John Parker, WWP candidate for U.S. Senate, interview

On April 24, Workers World newspaper spoke with John Parker, the Workers World Party candidate for the U.S. Senate from the state of California, who is on the ballot in that state on the Peace and Freedom Party line.

Workers World: What do you expect to accomplish with your campaign for the U.S. Senate?

John Parker

John Parker

John Parker: I’m not expecting to win. Since the hundreds of millions of dollars that monopoly industries donate is only earmarked for the Democratic and Republican Party campaigns, our votes are “trumped” — pun intended — by the dollars of the ruling class. And, that’s one of the reasons for this Senate campaign: to expose how undemocratic the capitalist system is. Whatever democracy exists is reserved for the ruling class, who decide the priorities of society, the distribution of wealth in society and the level of repression necessary to maintain an unjust society.

I live in working-class South Central Los Angeles, a community mainly consisting of Black and Brown people. On my block there was a Ralph’s supermarket, which is a large grocery chain. A corporate decision replaced large grocery chains with smaller stores. CVS Pharmacy replaced Ralphs and now I’m paying almost twice what I used to pay and have an inferior selection of groceries. Our community had no say in that decision, just like the people of Flint had no say in whether GM would be allowed to contaminate the water children would be drinking with lead.

WW: What are the issues you are raising regarding police killings?

JP: Our campaign has joined nationally and will continue to join all protests of police killings and all failures to prosecute killer cops. We will also build solidarity between all sectors of the working class with the movements like Black Lives Matter.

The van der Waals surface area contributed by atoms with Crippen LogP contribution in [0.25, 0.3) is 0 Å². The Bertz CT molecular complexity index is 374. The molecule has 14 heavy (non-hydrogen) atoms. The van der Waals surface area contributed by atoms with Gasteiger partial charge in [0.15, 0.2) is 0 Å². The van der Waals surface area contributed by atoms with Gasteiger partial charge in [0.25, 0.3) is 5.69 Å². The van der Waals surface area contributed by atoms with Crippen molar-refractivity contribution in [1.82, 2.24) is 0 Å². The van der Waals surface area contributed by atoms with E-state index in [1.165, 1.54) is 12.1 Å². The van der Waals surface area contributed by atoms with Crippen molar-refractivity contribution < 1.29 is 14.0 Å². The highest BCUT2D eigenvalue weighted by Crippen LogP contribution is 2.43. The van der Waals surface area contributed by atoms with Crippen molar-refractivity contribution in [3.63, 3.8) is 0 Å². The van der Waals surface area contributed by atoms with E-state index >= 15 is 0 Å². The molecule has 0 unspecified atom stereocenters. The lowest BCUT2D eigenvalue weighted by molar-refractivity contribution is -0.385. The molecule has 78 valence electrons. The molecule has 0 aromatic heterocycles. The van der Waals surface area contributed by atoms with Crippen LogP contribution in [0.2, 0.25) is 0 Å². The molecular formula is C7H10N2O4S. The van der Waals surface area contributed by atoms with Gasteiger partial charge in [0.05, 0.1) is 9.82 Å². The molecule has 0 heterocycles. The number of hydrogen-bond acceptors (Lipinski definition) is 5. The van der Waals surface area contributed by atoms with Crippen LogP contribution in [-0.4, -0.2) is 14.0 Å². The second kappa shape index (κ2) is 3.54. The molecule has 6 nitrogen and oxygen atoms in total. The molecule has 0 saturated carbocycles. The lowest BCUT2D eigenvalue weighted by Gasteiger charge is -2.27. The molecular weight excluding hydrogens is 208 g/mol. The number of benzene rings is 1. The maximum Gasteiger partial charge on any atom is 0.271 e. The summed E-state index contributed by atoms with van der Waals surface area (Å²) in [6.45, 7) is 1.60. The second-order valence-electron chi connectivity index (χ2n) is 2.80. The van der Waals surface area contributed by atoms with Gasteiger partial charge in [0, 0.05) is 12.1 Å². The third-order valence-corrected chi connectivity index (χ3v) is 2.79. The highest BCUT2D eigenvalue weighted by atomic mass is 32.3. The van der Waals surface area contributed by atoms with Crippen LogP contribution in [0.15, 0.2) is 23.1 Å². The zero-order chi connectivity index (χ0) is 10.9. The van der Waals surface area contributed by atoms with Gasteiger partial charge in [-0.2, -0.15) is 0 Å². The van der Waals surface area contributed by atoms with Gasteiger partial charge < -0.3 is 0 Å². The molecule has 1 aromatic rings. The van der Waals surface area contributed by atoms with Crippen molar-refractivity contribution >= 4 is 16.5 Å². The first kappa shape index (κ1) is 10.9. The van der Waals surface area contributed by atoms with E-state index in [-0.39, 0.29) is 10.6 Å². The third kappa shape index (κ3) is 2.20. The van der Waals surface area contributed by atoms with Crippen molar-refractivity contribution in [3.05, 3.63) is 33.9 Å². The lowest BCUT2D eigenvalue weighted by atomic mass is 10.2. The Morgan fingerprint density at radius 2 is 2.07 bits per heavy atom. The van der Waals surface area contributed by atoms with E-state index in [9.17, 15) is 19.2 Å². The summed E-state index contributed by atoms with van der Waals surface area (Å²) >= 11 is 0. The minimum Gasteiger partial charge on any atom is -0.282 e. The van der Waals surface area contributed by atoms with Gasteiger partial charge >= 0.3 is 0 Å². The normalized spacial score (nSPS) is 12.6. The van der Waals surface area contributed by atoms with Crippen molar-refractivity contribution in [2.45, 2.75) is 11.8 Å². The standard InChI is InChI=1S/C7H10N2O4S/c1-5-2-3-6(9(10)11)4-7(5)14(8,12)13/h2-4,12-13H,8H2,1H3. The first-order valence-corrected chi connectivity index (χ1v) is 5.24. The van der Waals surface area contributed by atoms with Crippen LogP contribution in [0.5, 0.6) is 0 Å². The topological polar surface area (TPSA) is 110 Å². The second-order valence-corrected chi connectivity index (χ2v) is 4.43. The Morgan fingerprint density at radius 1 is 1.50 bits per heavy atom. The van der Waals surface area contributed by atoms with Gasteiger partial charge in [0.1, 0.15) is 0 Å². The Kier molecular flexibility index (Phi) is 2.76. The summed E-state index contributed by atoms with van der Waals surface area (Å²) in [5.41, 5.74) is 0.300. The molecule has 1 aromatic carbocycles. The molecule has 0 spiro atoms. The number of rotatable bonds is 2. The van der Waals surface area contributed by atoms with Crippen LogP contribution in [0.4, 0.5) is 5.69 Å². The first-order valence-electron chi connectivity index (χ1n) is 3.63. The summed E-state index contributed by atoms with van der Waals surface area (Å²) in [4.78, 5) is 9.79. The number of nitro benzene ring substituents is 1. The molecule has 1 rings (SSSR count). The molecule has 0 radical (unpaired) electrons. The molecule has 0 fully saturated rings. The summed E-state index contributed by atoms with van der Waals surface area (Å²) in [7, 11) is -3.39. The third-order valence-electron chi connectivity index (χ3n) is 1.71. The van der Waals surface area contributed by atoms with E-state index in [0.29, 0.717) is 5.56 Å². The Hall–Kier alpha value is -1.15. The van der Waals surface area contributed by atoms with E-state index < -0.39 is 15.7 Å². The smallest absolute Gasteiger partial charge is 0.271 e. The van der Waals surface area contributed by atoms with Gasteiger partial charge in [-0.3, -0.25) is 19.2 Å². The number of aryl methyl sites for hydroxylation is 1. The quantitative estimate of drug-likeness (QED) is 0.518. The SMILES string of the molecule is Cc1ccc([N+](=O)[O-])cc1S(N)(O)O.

The Los Angeles Times reported in February that in six southern California counties there has been a police shooting every other day since 2004. The primary targets of this police terror are Black and Brown people. Plus many Mexicans and Central Americans have been hunted down and killed by racist vigilantes or the Border Patrol.

The criminal justice system in fact encourages murder by law enforcement by refusing to prosecute, especially in the six southern counties of California. Even former Los Angeles District Attorney Gil Garcetti said the near certainty that local prosecutors won’t file charges against cops means it is time to take the decision out of their hands and give it to the state  attorney general.

By the way, my main opponent in this Senate race is Attorney General Kamala Harris, in the Democratic Party, who opposed a bill like the one Garcetti proposed. Harris has done absolutely nothing to combat this genocide in California. Politicians like Harris want to maintain their career path in politics, so they had better not start challenging the tools of oppression — like the cops, ICE [U.S. Immigration and Customs Enforcement] and the private, for-profit prisons that warehouse especially Black and Brown youth.